For this in-vivo implantable biomedical device, we also examine an ambitious approach that covers the entire value chain (from basic research, through engineering and technology, to industry), the infrastructure required and the implications for society of these and similar current market challenges. In this instance, the entire value chain is hosted by the university system, which highlights the social turnover of public research investment. We also consider the extent to which recent technological innovations in the biomedical industry have been based on academic research, and the time lags between investment in such academic research projects and the industrial application of their findings - i.e., so as to estimate the social rate of return from academic research. Because the results of academic research are so widely disseminated and their effects so fundamental, subtle and widespread, it is often difficult to identify and measure the links between academic research and industrial innovation. Nevertheless, there is convincing evidence, particularly from industries such as drugs, instruments, and information processing, that the contribution of academic research to industrial innovation has been considerable5.

State-of-the-Art Innovative Biomedical Device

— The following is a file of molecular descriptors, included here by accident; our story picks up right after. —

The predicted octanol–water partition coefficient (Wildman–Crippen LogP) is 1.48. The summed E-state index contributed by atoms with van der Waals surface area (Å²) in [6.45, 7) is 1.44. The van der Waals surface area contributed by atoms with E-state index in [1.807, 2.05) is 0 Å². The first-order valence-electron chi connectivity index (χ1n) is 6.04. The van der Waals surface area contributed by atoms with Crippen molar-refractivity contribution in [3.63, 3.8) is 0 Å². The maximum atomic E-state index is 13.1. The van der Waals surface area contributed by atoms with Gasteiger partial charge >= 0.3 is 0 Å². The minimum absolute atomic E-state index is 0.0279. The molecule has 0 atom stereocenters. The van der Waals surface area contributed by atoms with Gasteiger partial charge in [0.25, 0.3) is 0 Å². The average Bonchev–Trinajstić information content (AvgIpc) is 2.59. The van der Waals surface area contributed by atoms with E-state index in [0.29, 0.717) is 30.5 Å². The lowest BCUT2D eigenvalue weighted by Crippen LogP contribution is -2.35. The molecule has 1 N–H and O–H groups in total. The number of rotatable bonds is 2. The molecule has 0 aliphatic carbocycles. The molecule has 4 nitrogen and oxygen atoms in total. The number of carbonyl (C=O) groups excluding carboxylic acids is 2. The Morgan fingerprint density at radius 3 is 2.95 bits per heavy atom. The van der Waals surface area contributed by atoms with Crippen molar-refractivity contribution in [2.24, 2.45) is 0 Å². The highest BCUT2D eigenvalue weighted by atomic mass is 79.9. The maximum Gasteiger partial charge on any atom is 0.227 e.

Many different problems need to be overcome in obtaining the ideal implantable device6. First and foremost, the device must be biocompatible to avoid unfavorable reactions within the body. Secondly, the medical device must provide long-term stability, selectivity, calibration, miniaturization and repetition, as well as power in a downscaled and portable device. In terms of the sensors, label-free electrical biosensors are ideal candidates because of their low cost, low power and ease of miniaturization. Recent developments in nanobiosensors provide suitable technological solutions in the field of glucose monitoring7, pregnancy and DNA testing8. Electrical measurement, when the target analyte is captured by the probe, can exploit either voltmetric, amperometric or impedance techniques. Ideally then the device should be able to detect not just one target agent or pathology, but rather different agents and it should be capable of working in a closed-loop feedback, as described by Wang9 in the case of glucose monitoring.

Several biomedical devices for in-vivo monitoring are currently being developed. Thus, highly stable, accurate intramuscular implantable biosensors for the simultaneous continuous monitoring of tissue lactate and glucose have recently been produced, including a complete electrochemical cell-on-a-chip. Moreover, with the parallel development of the on-chip potentiostat and signal processing, substantial progress has been made towards a wireless implantable glucose/lactate sensing biochip10. Elsewhere, implantable bio-micro-electromechanical systems (bio-MEMS) for the in situ monitoring of blood flow have been designed. Here, the aim was to develop a smart wireless sensing unit for non-invasive early stenosis detection in heart bypass grafts11. Interestingly, this study examines the use of surface coatings in relation to biocompatibility and the non-adhesion of blood platelets and constituents. In this case, nanotechnology presents itself as being a useful tool for improving the biocompatibility of silicon bio-MEMS structures when nanoscale metallic titanium layers are used, since it enhances biocompatibility.